Below are some of the most common errors and how to find and fix them.

Useless, poor quality pages in your sitemap

Every page in your sitemap should now be indexable and canonical.

Unfortunately, that doesn't mean that all pages are high quality. If you have a large amount of content, chances are poor quality pages made it into the sitemap.

For example, look at the following two pages on an e-commerce site:

Neither of these are valuable to searchers, yet they are in the site's sitemap and Google has indexed both of them.

To find these pages go to Site Audit> Duplicate content

Look for areas with duplicate and nearly duplicate pages with no canonicals. These are the orange squares. Click on one to see the pages in the group.

Take a look at the pages and see if they have any value.

Having low quality pages on the website is bad for three reasons:

  • You're wasting crawl budget. Getting Google to waste time and resources crawling useless, bad pages is not ideal. You could invest that time crawling more important content instead. (For a record: Google saysthat crawl budget "is not something most publishers should worry about.")
  • They “steal” link authority from more important sites. There is a clear correlation between the authority of pages and their rankings. Internal links to bad pages only weaken the authority that could flow to more important pages. (Interestingly, we saw an increase rather than a decrease in traffic when we almost got the Deleted half of the articles on the Ahrefs blog.)
  • They lead to a poorer user experience. There is no added value for visitors to land on these pages. It is annoying for visitors to click and they might leave the page if they think the page is bad or neglected.

All in all, the best thing to do is to remove poor quality content from your website, including your sitemap. If you do, then you should remember to remove the internal links to these pages. Failure to do so would result in one problem (poor quality content) being swapped for another (broken links).

In addition to duplicates and almost duplicates, you can also search for pages with little content.

Just check the “On-Page” report in the Site Audit for pages with a “Low Word” warning.

Pages accidentally excluded from the sitemap

If you've followed one of the recommended methods above to create your sitemap, pages with noindex or canonical tags (not self-referential) will not be included.

That is a good thing. You shouldn't include canonical URLs or non-indexable pages in your sitemap.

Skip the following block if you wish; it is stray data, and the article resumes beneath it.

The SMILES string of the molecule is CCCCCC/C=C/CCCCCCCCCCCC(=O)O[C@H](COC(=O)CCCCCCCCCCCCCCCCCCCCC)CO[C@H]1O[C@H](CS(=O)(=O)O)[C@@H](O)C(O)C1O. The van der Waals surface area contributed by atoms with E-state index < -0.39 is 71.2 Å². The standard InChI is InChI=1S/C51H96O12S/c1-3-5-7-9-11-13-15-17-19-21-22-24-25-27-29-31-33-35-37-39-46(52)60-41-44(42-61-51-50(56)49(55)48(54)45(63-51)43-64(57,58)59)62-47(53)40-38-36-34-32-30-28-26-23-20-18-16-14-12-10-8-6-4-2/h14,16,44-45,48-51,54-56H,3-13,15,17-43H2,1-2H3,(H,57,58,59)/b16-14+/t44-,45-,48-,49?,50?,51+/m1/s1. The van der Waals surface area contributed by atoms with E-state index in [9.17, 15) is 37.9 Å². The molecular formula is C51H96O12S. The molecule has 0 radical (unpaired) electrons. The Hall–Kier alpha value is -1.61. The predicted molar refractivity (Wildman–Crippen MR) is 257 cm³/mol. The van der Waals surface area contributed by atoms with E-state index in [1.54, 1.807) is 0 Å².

This means that if you have inconsistent noindex tags on your page, pages can be erroneously excluded.

To check for errors, go to the "Indexability" report in Site Audit and click the "Noindex page" warning. This shows all unindexed pages.

Most of these will not be indexable on purpose, but it makes sense to double-check. Usually fake noindex tags are easy to spot as they exist on entire subsections of your website.

If you come across any pages that shouldn't be set to noindex, remove the noindex tag from the page and add them to your sitemap. If you're using a CMS, it should happen automatically.

It also makes sense to check for incorrect canonicals and redirects. To do that, go to Page Explorer and add the following filters:

Remove any false canonicals and redirects, then add the relevant pages to your sitemap.


Here are some answers to frequently asked questions about sitemaps. Let us know if you have any other questions that aren't answered here and we'll add them.

Do you need a sitemap for AMP pages?


@ Kfowler325 No need for sitemaps for AMP pages - the rel = amphtml link is enough for us.

- 🍌 John 🍌 (@JohnMu) 13 October 2016

How do I create a sitemap for an e-commerce website?

You can create a sitemap for an e-commerce site the same way you would for any site. In particular, you should check whether there is duplicate or almost duplicate content on your e-commerce site, as this often slips through the grid on a large scale, e.g. through faceted navigation.

Final thoughts

Building a sitemap isn't rocket science, especially if you're using a plugin that does most of the work for you. It's not difficult to create one by hand either — just crawl your page and format the resulting list of URLs.

Don't forget that Google doesn't have to index any pages in your sitemap. Sitemaps also have nothing to do with rankings.

If you want to rank better on Google, read this.

Do you have any questions? Let me know in the comments or on Twitter.

Translated by: Sebastian Simon. Sebastian Simon has been involved with SEO since 2009, currently at seven-bytes.de and heine.de.